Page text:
Drawn to Consuelo Jimenez Underwood

Celebrating the renowned textile artist with a comic about her life and work

October 12, 2023
A woman with long hair and a green cape holds tools for weaving in her hands against a blooming floral background.

Cover of the comic "Consuelo Jimenez Underwood: Born to Weave." Illustration by Catherine Vo

Fiber artist and weaver Consuelo Jimenez Underwood was born in 1949 to a Chicana mother and Huichol father in Sacramento, California. As the daughter of migrant agricultural workers, she had to join her family in the fields to pick crops as soon as she could walk. Her father was undocumented and lived under the constant threat of being deported to Mexico—a cloud that hung over all their lives.

Despite the oppressive environment, there were bright moments: Consuelo’s father would often sing to the family to lift their spirits. He also made a frame loom and wove dresses for her. She learned how to crochet from her mother, and from that very first moment she lifted a needle and thread she was hooked. In fact, she likened it to a mystical experience.

Illustration of a woman crocheting. A text block at the  bottom says "Consuelo weaves together the struggle, spirit, and perseverance of a little girl from the borderlands, showing all girls that when they seek, find, and study their authentic voice they can craft a better world."

Catherine Vo, a student-illustrator from the Ringling College of Art and Design, conjures magic in her telling of Underwood’s story, “Born to Weave.” That mystical moment is transformed into a full-page illustration where Underwood says, “I remember kind of like an out-of-body experience, where I flew around seeing myself crocheting.” The page is amazing, as is the entire comic. The illustrations are as lush as a rainforest, combining both dreamy details and tougher truths about immigrant life in the United States. In Underwood’s story, the streets are paved not with gold, but with yarn—an interesting word whose multiple meanings include both textiles and storytelling.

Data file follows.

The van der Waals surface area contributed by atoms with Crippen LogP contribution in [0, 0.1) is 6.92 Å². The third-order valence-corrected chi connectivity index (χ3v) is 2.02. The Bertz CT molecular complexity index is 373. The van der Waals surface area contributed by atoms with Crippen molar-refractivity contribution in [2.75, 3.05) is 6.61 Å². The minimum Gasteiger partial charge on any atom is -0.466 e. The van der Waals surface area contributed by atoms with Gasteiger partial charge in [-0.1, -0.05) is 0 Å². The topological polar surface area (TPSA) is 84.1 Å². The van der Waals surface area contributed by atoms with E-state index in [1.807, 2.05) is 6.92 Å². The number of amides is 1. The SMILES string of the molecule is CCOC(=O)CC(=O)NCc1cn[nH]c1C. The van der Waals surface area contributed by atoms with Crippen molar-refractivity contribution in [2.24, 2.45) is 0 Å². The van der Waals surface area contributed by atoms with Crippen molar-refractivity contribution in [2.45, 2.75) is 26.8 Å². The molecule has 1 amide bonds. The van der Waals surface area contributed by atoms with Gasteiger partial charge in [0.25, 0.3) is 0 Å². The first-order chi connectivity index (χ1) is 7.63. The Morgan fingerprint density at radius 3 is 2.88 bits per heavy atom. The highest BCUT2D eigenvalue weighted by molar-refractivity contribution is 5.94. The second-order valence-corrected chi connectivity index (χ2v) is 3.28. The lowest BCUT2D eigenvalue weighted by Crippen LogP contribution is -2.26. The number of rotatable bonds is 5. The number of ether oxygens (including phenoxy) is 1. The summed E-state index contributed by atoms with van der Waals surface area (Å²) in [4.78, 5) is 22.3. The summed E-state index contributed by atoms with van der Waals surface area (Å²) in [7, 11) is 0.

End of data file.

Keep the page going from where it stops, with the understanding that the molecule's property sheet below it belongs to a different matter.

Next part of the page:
Vo also connected with Underwood in her practice of crocheting:

Crocheting is something that I find exceedingly creative and also relaxing. I don’t really have to think about what I’m doing. I just let my hands and the hook do the work while I put on my favorite show or album.

Catherine Vo

The comic continues its amazing progression and follows Underwood as she attends college to learn as much as possible about weaving and goes on to create works that speak not only to her experience, but those who came from circumstances just like hers. Accompanied by Vo’s beautiful illustrations that weave together a tapestry of biography and hope, Underwood’s passion remains strong: showing all girls that when they seek, find, and study their authentic voice, they can craft a better world.

This comic is part of a series Drawn to Art: Tales of Inspiring Women Artists that illuminates the stories of women artists in the collection of the Smithsonian American Art Museum. Inspired by graphic novels, these short takes on artists’ lives were each drawn by a student-illustrator from the Ringling College of Art and Design.

We invite you to read the comic and share it with your friends and young people in your life.


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